Provide your email for confirmation

Tell us a bit about yourself

country *

Please provide your email address

welcome to Rappler

Login

To share your thoughts

Don't have an account?

Login with email

Check your inbox

We just sent a link to your inbox. Click the link to continue signing in. Can’t find it? Check your spam & junk mail.

Didn't get a link?

Sign up

Ready to get started

Already have an account?

Sign up with email

By signing up you agree to Rappler’s Terms and Conditions and Privacy

Check your inbox

We just sent a link to your inbox. Click the link to continue registering. Can’t find it? Check your spam & junk mail.

Didn't get a link?

Join Rappler+

How often would you like to pay?

Annual Subscription

Monthly Subscription

Your payment was interrupted

Exiting the registration flow at this point will mean you will loose your progress

Your payment didn’t go through

Exiting the registration flow at this point will mean you will loose your progress

welcome to Rappler+

Duterte, Xi give 'go signal' to craft joint exploration framework

MANILA, Philippines – Philippine President Rodrigo Duterte and Chinese President Xi Jinping have given the "go signal" for their countries to craft a framework for joint exploration in the West Philippine Sea, said Philippine Foreign Secretary Alan Peter Cayetano on Wednesday, April 11. 

In a press briefing in Hong Kong, Cayetano said Duterte and Xi talked about joint exploration in their bilateral meeting on Tuesday, April 10.

"How important was that statement made by the two leaders? Very important, because it's basically the go signal to come up with a framework, and if it's acceptable to both sides, we could see the joint exploration done soon," Cayetano said.

According to Cayetano, Xi said "that China, if that's what the Philippines wants, is willing to discuss and find a solution" in the West Philippine Sea.

Duterte, on the other hand, said "it's important that our people see the benefit" of the relationship between Manila and Beijing.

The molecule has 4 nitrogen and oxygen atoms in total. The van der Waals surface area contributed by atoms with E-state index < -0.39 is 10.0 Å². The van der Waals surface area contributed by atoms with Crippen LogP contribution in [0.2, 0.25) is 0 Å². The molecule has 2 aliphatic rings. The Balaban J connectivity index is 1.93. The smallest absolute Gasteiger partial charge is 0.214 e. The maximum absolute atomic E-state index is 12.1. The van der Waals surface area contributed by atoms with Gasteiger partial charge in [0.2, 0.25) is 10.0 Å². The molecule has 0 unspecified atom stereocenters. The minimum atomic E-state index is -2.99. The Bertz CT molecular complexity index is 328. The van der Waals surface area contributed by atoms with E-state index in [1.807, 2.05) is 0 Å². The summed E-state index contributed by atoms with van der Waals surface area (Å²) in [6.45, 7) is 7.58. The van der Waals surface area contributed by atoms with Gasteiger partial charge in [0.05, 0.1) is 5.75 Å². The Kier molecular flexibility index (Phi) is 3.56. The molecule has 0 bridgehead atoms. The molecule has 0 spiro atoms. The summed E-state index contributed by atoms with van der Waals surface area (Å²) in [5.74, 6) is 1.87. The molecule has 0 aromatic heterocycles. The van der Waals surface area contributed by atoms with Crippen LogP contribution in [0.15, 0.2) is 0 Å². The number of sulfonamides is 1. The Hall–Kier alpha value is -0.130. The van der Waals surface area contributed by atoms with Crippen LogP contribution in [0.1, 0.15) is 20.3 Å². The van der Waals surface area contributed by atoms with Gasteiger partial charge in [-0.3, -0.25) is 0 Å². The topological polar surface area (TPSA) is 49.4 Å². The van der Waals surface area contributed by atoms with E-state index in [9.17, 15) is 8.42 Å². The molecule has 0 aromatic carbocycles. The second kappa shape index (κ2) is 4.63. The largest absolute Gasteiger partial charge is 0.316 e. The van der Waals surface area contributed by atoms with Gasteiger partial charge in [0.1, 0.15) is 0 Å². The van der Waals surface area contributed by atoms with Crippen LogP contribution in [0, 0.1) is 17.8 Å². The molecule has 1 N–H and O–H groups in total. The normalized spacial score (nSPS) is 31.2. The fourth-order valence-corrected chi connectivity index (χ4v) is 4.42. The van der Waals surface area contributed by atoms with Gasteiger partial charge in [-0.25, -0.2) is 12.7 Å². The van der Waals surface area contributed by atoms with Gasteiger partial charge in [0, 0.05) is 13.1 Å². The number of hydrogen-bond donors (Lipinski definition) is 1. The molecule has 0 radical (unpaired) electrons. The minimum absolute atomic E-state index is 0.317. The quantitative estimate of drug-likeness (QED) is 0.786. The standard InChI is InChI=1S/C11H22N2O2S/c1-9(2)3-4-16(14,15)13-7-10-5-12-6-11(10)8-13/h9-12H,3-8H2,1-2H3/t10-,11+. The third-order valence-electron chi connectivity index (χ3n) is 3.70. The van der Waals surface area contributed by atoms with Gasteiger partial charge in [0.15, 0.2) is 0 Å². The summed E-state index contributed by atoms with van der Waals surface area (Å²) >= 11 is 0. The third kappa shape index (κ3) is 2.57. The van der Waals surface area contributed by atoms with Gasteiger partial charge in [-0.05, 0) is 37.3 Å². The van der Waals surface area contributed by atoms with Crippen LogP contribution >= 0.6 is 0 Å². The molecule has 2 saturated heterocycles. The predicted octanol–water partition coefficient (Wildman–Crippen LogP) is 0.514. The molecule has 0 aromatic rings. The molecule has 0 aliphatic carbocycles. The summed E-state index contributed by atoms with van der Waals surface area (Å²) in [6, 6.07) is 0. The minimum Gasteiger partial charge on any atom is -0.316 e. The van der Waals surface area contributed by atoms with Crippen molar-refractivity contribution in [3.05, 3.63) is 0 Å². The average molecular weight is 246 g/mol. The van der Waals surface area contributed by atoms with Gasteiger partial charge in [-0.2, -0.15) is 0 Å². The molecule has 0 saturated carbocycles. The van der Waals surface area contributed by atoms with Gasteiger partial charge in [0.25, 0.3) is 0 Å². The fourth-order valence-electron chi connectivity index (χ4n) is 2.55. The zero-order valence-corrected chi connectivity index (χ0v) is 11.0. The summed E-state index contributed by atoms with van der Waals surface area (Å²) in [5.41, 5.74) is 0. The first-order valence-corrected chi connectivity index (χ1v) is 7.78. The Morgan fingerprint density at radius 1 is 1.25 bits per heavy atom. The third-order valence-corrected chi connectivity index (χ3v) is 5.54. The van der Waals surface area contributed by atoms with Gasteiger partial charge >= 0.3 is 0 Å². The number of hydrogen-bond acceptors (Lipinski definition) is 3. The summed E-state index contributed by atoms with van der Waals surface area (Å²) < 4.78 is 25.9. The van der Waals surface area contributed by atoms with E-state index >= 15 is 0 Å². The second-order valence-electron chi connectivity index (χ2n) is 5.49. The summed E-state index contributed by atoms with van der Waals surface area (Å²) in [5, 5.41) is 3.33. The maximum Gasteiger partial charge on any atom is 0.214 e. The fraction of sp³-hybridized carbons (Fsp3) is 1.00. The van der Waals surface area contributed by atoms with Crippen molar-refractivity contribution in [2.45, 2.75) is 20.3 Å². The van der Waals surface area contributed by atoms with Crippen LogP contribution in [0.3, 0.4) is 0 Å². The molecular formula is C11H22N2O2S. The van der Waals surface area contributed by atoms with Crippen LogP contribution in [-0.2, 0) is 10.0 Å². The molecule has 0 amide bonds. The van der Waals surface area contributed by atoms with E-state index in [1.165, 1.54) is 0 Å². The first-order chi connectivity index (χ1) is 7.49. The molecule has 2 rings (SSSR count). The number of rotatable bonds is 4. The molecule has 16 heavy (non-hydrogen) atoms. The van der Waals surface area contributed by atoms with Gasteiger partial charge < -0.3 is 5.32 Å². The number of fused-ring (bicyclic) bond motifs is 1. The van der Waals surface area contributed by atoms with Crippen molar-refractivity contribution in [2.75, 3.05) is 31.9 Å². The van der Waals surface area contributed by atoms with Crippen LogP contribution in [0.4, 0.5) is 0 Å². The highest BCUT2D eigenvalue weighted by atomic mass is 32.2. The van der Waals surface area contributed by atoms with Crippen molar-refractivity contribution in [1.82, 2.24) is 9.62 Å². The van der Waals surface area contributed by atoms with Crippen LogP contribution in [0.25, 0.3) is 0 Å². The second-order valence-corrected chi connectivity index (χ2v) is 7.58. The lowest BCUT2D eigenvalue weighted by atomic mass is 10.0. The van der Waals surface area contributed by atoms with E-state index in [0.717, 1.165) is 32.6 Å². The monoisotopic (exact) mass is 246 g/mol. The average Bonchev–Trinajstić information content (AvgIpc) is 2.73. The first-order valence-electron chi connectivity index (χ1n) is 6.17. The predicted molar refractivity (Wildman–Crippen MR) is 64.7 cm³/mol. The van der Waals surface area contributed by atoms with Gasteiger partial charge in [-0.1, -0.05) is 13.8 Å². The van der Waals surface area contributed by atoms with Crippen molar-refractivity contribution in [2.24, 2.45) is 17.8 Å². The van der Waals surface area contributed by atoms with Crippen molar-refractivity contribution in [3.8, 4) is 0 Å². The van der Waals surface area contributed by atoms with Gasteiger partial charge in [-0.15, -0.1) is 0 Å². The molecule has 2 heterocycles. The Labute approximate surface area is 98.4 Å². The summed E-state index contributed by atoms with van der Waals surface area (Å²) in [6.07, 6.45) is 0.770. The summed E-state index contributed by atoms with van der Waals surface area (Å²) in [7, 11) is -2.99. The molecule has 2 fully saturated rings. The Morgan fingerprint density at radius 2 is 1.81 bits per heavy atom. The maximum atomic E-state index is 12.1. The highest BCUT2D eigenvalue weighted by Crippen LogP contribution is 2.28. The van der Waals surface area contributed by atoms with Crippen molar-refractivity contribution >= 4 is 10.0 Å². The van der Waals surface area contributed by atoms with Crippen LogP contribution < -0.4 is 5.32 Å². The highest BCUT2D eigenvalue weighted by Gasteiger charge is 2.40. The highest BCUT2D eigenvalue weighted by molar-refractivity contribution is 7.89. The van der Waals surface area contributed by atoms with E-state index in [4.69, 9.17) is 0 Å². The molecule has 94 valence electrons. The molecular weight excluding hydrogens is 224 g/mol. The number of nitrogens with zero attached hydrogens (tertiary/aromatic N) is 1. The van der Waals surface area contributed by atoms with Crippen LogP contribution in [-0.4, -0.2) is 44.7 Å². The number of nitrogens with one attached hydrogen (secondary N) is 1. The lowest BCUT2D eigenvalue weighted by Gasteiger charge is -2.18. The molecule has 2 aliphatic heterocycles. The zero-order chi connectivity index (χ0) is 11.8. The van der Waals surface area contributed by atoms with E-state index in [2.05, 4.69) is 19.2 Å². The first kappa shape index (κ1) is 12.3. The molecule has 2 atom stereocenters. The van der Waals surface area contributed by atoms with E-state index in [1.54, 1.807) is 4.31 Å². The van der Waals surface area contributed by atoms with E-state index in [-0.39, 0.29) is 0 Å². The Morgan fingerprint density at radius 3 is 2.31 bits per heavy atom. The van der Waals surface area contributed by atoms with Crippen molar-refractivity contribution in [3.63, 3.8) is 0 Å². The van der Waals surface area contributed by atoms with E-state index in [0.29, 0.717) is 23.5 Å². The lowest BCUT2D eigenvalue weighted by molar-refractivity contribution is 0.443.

The West Philippine Sea is the part of the South China Sea that belongs to the Philippines but is claimed by China. 

The Philippines won a 2016 Hague ruling affirming its rights over the West Philippine Sea, but Duterte has downplayed this victory in exchange for economic benefits from China. 

'We will stick to our guns'

Referring to the West Philippine Sea, Cayetano added: "It's important that we get something out of there. But you know it was clear to both sides that we will stick to our guns, we'll stick to our claims, and let's see how we can get anything from there."

To drive home his point, Cayetano said that if agencies such as the Department of Foreign Affairs (DFA) can draft a framework "tomorrow," he can facilitate a memorandum of understanding (MOU) or any form of agreement as soon as possible. 

"If our legal minds, the DFA, the Department of Energy, Malacañang, and some of our consultants can come up with a framework tomorrow, I will send that to the Chinese tomorrow. If they can send it back to us the next day, and they say they agree, then we can start drafting the MOU or the agreement, and vetting it for official okay," Cayetano said.

The Philippines and China earlier agreed to pursue joint exploration in the West Philippine Sea "in a prudent and steady way," following a meeting between Cayetano and his Chinese counterpart, Wang Yi, in March. 

Duterte has described a proposed deal as akin to "co-ownership" of contested areas, saying this was preferable to the "massacre" of Filipino troops in a war with China. – with reports from Agence France-Presse / Rappler.com

Paterno R. Esmaquel II

Paterno R. Esmaquel II, news editor of Rappler, specializes in covering religion and foreign affairs. He obtained his MA Journalism degree from Ateneo and later finished MSc Asian Studies (Religions in Plural Societies) at RSIS, Singapore. For story ideas or feedback, email him at pat.esmaquel@rappler.com.

image